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The Original Or The Remake? 'You Heard It Here First'

Dobie Gray, in his hit "The In Crowd," famously said, "The original is still the greatest." But is this always true? Ace Records in London has put out a CD called You Heard It Here First, with 26 original versions of hit songs.

When Bill Haley's manager handed him Sunny Dae and the Knights' record of "Rock Around the Clock," he and his band the Comets just knew they could do a better job. They weren't sure exactly how, but by listening to the arrangements rhythm and blues bands used, they eventually came up with something that worked. It all seems pretty obvious to us now, but in 1954, they were just figuring rock and roll out.

The same goes for the original version of Jerry Lee Lewis' "Great Balls of Fire," a clunky, meandering song recorded by Roy Hall in 1955, which isn't on this album: You'd hardly recognize it. And the same goes for the original Big Mama Thornton version of "Hound Dog" and Arthur Crudup's version of "That's All Right Mama," both of which Elvis Presley is tiresomely accused of ripping off note for note.

But as time went on, rock-and-roll acts stopped having to reinvent songs and concentrated on just improving them. As it turned out, there was a lot to improve on.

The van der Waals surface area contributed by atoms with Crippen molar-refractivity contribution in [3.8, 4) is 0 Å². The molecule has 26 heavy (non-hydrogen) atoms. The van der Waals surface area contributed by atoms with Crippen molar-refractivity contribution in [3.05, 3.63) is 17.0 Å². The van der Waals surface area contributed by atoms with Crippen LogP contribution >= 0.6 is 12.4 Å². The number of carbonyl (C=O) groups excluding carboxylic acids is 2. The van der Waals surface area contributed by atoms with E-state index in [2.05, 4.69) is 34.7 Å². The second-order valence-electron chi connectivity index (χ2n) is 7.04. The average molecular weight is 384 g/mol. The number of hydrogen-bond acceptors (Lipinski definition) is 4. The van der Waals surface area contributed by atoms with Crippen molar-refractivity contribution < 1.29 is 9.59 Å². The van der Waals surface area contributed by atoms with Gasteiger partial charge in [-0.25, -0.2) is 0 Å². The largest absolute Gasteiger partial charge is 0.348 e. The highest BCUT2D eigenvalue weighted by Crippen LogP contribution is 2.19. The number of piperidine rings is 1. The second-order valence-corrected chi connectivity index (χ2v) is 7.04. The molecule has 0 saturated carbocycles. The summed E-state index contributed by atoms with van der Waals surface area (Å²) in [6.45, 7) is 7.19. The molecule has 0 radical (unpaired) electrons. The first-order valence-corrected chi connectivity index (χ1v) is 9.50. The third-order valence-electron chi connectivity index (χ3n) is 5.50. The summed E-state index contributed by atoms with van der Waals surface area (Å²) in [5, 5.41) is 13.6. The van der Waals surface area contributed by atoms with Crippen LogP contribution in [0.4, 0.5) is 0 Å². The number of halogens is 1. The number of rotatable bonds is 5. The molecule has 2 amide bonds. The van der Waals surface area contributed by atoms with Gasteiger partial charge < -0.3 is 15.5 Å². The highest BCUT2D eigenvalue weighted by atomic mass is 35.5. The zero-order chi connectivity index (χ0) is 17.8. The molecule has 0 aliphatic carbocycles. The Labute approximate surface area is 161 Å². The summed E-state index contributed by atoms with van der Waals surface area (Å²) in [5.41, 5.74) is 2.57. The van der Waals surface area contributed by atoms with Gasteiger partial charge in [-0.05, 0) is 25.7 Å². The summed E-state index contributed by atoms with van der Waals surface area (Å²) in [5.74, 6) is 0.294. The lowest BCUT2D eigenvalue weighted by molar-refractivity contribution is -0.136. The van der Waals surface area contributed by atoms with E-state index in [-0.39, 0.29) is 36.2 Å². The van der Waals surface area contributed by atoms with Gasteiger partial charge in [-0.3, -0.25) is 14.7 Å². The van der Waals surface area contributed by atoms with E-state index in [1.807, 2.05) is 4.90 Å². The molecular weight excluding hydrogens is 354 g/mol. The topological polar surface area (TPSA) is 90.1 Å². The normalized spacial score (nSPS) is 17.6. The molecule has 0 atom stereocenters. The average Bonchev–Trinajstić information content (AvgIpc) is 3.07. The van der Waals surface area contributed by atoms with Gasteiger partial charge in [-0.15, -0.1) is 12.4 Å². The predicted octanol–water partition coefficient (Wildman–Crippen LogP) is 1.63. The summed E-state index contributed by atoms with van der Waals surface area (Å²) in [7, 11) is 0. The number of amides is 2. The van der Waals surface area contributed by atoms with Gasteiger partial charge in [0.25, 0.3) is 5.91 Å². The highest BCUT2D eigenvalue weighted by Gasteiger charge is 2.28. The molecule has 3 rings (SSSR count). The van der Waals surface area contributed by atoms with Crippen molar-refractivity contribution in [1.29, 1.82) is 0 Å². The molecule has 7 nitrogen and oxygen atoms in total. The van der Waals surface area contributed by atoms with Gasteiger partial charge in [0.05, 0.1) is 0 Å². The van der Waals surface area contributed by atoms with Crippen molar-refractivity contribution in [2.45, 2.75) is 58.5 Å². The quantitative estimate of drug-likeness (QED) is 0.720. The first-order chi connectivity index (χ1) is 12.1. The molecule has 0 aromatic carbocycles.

There was nothing wrong, per se, with the Kingston Trio's recording of Dino Valente's "Let's Get Together," and the hustling young San Francisco songwriter was probably very happy to have sold something when the band recorded it in 1964. But the tune had a life of its own, and by the time the hippie era started a couple of years later, it was in the repertoire of loads of local bands, including the Jefferson Airplane and the Youngbloods, both of whom understood the harmonies — and the message — even better.

In 1965, Arthur, the New York discotheque owned by Richard Burton's wife Sibyl, was all the rage in some circles, and its house band, the Wild Ones, figured they could raise their profile and the club's if they could make a record. Their manager approached Chip Taylor, a prolific Tin Pan Alley songwriter, for a song. He knocked it out in an hour.

Needless to say, even a band which considered themselves troglodytes — the Troggs — could improve on that, but it was up to Jimi Hendrix to reach way down inside the song and turn it into a masterpiece.

In England, plenty of bands began by recording American blues tunes, but some, including the Beatles, also looked to early soul music for inspiration. One of those bands was the pre-psychedelic version of the Moody Blues, whose first hit was the result of one of their managers being a record collector who'd just come back from the States with a record he couldn't stop playing. Good thing, too, or Bessie Banks would have slid into total obscurity.

Nor did the practice of finding obscure soul records stop in the 1960s. One of the longest-charting records the American charts have ever seen was a remake of a total flop from 1965 — "Tainted Love" with Glen Campbell on guitar — that became a club hit in England in the 1970s.

Hmmm, sometimes the original is the greatest.

Ed Ward's blog is City On A Hill.

Copyright 2022 Fresh Air. To see more, visit Fresh Air.

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Ed Ward is the rock-and-roll historian on NPR's Fresh Air with Terry Gross.